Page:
"As we go forth, may we not forget our humble beginnings or lose sight of our grassroots mission. When we begin to allow the feel of success to lead us astray, may we not forget that each person has something of merit to contribute, whether it be money or time, a voice to speak up or a quiet willingness to work behind the scenes."
— 1989 Coastal Federation President Lena Ritter
For more than 30 years, the N.C. Coastal Federation has worked with people to safeguard the coastal rivers, creeks, sounds and beaches of North Carolina.
Eight grassroots groups concerned with coastal issues formed the nonprofit organization in 1982 under the leadership of the federation’s current executive director, Todd Miller. Although the Coastal Area Management Act had been in effect since 1974, the groups identified the need for a clearer vision for long-term coastal management.
Soon after it formed in 1982, the federation rallied fishermen, environmentalists and scientists to oppose a proposal to strip-mine 120,000 acres of peat bogs between the Albemarle and Pamlico sounds. The project gained national attention, including coverage on the CBS Evening News and PBS's MacNeil-Lehrer Report. The proposal was defeated in 1984, and the Coastal Federation then worked for the passage of state rules that have effectively prohibit large-scale peat mining. Most of the areas that were formerly targeted for peat mining are now permanently preserved in national wildlife refuges.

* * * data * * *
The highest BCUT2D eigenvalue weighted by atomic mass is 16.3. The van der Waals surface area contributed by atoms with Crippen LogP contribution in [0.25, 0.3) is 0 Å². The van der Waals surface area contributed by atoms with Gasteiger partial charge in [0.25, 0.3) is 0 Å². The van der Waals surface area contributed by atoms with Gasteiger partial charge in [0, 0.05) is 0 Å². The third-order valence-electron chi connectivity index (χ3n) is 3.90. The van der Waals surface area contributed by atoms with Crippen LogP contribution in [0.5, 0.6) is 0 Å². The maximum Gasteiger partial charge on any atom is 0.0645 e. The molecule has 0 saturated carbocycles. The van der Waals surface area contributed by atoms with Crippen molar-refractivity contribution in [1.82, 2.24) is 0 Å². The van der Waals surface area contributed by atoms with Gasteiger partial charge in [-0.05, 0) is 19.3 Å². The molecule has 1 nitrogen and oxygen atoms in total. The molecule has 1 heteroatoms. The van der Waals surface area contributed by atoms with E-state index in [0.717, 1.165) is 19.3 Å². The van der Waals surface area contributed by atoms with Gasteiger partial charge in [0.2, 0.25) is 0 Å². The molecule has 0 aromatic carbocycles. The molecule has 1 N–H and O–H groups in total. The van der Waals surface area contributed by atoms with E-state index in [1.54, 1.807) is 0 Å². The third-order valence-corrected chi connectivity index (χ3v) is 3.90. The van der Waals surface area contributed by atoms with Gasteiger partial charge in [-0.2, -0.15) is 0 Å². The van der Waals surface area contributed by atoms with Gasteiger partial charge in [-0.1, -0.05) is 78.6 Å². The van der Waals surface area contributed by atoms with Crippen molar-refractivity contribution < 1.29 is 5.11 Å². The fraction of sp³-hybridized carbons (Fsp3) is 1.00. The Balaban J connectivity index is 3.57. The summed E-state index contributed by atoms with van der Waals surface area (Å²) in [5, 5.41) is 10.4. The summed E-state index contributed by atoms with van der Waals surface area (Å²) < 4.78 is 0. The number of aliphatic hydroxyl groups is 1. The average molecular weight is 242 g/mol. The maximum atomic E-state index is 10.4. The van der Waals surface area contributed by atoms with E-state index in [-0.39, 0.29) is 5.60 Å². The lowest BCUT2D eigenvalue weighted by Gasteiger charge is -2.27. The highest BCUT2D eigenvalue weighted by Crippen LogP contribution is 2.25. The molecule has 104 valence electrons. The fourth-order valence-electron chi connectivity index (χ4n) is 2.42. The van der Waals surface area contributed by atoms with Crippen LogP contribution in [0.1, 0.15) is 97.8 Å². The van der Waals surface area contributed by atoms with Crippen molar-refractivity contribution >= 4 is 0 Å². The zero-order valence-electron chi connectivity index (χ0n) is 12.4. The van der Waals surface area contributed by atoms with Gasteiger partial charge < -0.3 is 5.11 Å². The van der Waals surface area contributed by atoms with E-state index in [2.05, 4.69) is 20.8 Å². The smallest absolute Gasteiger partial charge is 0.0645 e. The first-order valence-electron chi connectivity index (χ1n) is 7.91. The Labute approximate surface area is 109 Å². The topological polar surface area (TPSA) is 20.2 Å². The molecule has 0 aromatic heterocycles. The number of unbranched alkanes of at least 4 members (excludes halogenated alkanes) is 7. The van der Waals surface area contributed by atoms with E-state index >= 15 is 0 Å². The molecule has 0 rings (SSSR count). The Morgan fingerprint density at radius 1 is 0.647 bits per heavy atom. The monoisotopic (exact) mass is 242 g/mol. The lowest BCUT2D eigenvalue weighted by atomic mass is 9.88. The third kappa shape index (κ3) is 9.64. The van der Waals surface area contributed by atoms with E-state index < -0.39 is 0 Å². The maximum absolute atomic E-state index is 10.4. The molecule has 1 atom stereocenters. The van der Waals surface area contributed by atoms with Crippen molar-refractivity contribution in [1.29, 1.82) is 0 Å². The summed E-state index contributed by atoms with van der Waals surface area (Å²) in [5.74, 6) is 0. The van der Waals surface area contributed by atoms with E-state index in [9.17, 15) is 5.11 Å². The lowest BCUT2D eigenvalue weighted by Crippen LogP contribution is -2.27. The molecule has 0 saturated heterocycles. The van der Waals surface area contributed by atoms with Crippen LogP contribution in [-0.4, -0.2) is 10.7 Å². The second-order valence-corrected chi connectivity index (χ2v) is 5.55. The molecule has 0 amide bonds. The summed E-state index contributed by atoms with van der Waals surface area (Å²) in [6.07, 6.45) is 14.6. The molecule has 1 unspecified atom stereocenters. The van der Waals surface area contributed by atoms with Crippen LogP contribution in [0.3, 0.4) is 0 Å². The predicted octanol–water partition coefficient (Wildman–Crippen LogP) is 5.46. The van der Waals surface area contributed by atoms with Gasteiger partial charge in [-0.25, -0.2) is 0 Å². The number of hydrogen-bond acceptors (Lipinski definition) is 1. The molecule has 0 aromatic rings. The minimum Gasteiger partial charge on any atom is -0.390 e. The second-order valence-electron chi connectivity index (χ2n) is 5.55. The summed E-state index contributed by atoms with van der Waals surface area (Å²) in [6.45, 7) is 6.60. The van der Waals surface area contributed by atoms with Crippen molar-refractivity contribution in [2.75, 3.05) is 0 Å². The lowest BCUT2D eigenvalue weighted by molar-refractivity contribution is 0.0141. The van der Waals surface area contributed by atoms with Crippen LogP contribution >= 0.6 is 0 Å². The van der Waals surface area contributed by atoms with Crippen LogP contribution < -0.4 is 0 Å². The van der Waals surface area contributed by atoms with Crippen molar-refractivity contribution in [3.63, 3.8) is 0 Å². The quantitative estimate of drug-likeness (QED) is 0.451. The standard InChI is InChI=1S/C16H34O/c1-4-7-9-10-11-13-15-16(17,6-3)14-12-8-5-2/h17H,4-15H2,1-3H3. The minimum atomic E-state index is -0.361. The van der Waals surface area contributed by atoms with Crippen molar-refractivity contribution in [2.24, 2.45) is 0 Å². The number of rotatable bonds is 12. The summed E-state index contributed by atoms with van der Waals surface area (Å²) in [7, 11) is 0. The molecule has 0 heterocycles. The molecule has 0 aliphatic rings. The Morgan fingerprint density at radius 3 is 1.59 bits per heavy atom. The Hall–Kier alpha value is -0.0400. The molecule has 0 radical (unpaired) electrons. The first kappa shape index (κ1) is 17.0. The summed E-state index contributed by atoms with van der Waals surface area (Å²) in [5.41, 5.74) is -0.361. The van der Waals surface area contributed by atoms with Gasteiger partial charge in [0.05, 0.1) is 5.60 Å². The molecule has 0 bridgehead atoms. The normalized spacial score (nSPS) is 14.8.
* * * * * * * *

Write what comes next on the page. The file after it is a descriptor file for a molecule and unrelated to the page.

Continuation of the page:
Since it first cut its teeth on the peat mining issue, the Coastal Federation has been an extremely active participant in coastal management issues throughout the entire North Carolina coast and elsewhere in the nation. Some highlights of our achievements include:
- Establishment of new wetland water quality standards
- Tighter regulation of waste water discharges from phosphate mining
- New standards for siting marinas
- Designation of 10 percent of all coastal waters as Outstanding Resource Waters
- Designation of 1994 as North Carolina’s Year of the Coast, which translated into a specific environmental agenda by Governor Jim Hunt
- A new federal law that earmarks approximately $250 million for restoration of the nation’s estuaries
- Preservation of more than 10,000 acres of threatened coastal land